At Shanghai's port, a sea of containers has piled up.

Shanghai's lockout, according to JB Hunt, will cause problems for US ports again in July.


Covid lockdowns in Shanghai are threatening to wreak havoc for US ports, which are still struggling to recover from last year's gridlock and delays.

Since last year, supply chains have received "temporary reprieve" from shipping delays and manpower constraints, according to Shelley Simpson, chief commercial officer of US transportation company JB Hunt, who told investors on an April 21 earnings call.

However, there are risks: West Coast port workers are negotiating a new union contract, which might lead to strikes if negotiations fail. Furthermore, delays caused by the covid-lockdown in Shanghai, which is home to the world's biggest container port, might prolong the high shipping rates and supply shortages that afflicted the global economy in 2021.

"That will undoubtedly make its way back into the US this summer," Simpson said. "All it takes is a tiny bit of disruption to completely shift the environment."

A series of lesser delays led to last year's supply chain crisis, including covid-related lockdowns at the Chinese ports of Yantian and Ningbo and a stopped ship blocking the Suez Canal. The Shanghai lockdown has the potential to derail the overall recovery, extending the economic suffering into the middle of the year.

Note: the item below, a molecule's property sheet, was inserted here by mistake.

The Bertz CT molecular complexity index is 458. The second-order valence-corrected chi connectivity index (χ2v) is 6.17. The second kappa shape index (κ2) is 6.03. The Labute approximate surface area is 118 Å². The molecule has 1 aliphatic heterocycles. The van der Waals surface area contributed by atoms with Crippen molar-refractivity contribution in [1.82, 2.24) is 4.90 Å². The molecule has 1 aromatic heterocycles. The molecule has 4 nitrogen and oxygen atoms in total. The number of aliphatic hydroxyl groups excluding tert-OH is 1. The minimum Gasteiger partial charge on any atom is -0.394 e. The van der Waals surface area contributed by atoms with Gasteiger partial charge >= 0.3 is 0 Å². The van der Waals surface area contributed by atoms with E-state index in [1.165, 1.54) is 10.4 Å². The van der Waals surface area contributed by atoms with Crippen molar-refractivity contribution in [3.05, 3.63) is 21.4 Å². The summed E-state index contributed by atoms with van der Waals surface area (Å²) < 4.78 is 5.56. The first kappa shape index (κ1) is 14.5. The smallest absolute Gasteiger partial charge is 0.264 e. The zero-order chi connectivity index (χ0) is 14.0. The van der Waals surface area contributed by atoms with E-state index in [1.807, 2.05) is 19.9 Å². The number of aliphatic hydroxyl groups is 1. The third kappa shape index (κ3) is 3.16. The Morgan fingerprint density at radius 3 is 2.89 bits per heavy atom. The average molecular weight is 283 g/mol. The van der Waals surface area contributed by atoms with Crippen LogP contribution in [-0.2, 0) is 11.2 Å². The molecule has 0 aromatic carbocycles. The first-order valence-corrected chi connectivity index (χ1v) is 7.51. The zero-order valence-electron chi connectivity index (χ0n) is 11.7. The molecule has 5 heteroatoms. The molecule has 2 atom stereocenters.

Ships moored in Shanghai's port

Shanghai is experiencing its worst covid outbreak since the outbreak began. Authorities responded by implementing a city-wide lockdown, keeping most inhabitants confined to their houses, although they also tried to reduce interruptions by requiring personnel to sleep at the port in a "closed loop" bubble.

Even still, ships are loading and unloading at a slower pace. Between March 12, the day before partial lockdowns in Shanghai began, and April 16, the volume of products shipped out of Shanghai dropped by 23%.

JB Hunt predicts that the current delays in Shanghai will spread to the US West Coast by July. "We expect it to get a lot worse as we move into the summer months," Simpson said, "especially with what's going on in the supply chain from an ocean standpoint or in China coming inward." "A lot of customers have talked to us about it."

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